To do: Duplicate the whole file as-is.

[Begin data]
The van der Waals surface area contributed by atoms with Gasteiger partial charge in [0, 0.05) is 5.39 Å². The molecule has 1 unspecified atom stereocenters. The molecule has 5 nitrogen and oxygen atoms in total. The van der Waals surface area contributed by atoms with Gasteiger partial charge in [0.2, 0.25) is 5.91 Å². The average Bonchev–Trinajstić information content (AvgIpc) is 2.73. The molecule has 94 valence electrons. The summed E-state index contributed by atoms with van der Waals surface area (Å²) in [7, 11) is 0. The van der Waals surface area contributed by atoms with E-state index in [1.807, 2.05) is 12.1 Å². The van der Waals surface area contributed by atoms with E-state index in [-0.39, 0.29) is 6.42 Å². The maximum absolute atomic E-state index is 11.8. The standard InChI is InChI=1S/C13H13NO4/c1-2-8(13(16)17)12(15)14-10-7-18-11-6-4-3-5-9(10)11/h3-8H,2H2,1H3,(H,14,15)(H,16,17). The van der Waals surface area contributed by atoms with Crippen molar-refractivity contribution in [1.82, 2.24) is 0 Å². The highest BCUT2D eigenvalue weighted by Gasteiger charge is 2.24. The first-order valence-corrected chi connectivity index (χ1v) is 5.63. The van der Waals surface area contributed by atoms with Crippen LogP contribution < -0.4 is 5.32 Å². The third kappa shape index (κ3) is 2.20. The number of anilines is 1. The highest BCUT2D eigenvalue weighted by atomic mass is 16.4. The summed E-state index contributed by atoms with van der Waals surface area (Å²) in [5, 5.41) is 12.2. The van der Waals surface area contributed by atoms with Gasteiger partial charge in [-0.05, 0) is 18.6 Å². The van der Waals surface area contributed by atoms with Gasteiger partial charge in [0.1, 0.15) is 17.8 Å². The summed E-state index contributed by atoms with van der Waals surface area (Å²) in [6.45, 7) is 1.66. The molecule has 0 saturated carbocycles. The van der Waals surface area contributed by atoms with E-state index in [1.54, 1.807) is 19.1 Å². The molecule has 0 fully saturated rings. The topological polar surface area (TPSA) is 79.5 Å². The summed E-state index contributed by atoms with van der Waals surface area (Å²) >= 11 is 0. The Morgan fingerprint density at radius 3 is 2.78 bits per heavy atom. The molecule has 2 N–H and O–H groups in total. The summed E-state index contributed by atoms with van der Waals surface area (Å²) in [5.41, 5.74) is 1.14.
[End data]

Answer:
The van der Waals surface area contributed by atoms with Gasteiger partial charge in [0, 0.05) is 5.39 Å². The molecule has 1 unspecified atom stereocenters. The molecule has 5 nitrogen and oxygen atoms in total. The van der Waals surface area contributed by atoms with Gasteiger partial charge in [0.2, 0.25) is 5.91 Å². The average Bonchev–Trinajstić information content (AvgIpc) is 2.73. The molecule has 94 valence electrons. The summed E-state index contributed by atoms with van der Waals surface area (Å²) in [7, 11) is 0. The van der Waals surface area contributed by atoms with E-state index in [1.807, 2.05) is 12.1 Å². The van der Waals surface area contributed by atoms with E-state index in [-0.39, 0.29) is 6.42 Å². The maximum absolute atomic E-state index is 11.8. The standard InChI is InChI=1S/C13H13NO4/c1-2-8(13(16)17)12(15)14-10-7-18-11-6-4-3-5-9(10)11/h3-8H,2H2,1H3,(H,14,15)(H,16,17). The van der Waals surface area contributed by atoms with Crippen molar-refractivity contribution in [1.82, 2.24) is 0 Å². The highest BCUT2D eigenvalue weighted by Gasteiger charge is 2.24. The first-order valence-corrected chi connectivity index (χ1v) is 5.63. The van der Waals surface area contributed by atoms with Crippen LogP contribution < -0.4 is 5.32 Å². The third kappa shape index (κ3) is 2.20. The number of anilines is 1. The highest BCUT2D eigenvalue weighted by atomic mass is 16.4. The summed E-state index contributed by atoms with van der Waals surface area (Å²) in [5, 5.41) is 12.2. The van der Waals surface area contributed by atoms with Gasteiger partial charge in [-0.05, 0) is 18.6 Å². The van der Waals surface area contributed by atoms with Gasteiger partial charge in [0.1, 0.15) is 17.8 Å². The summed E-state index contributed by atoms with van der Waals surface area (Å²) in [6.45, 7) is 1.66. The molecule has 0 saturated carbocycles. The van der Waals surface area contributed by atoms with E-state index in [1.54, 1.807) is 19.1 Å². The molecule has 0 fully saturated rings. The topological polar surface area (TPSA) is 79.5 Å². The summed E-state index contributed by atoms with van der Waals surface area (Å²) >= 11 is 0. The Morgan fingerprint density at radius 3 is 2.78 bits per heavy atom. The molecule has 2 N–H and O–H groups in total. The summed E-state index contributed by atoms with van der Waals surface area (Å²) in [5.41, 5.74) is 1.14.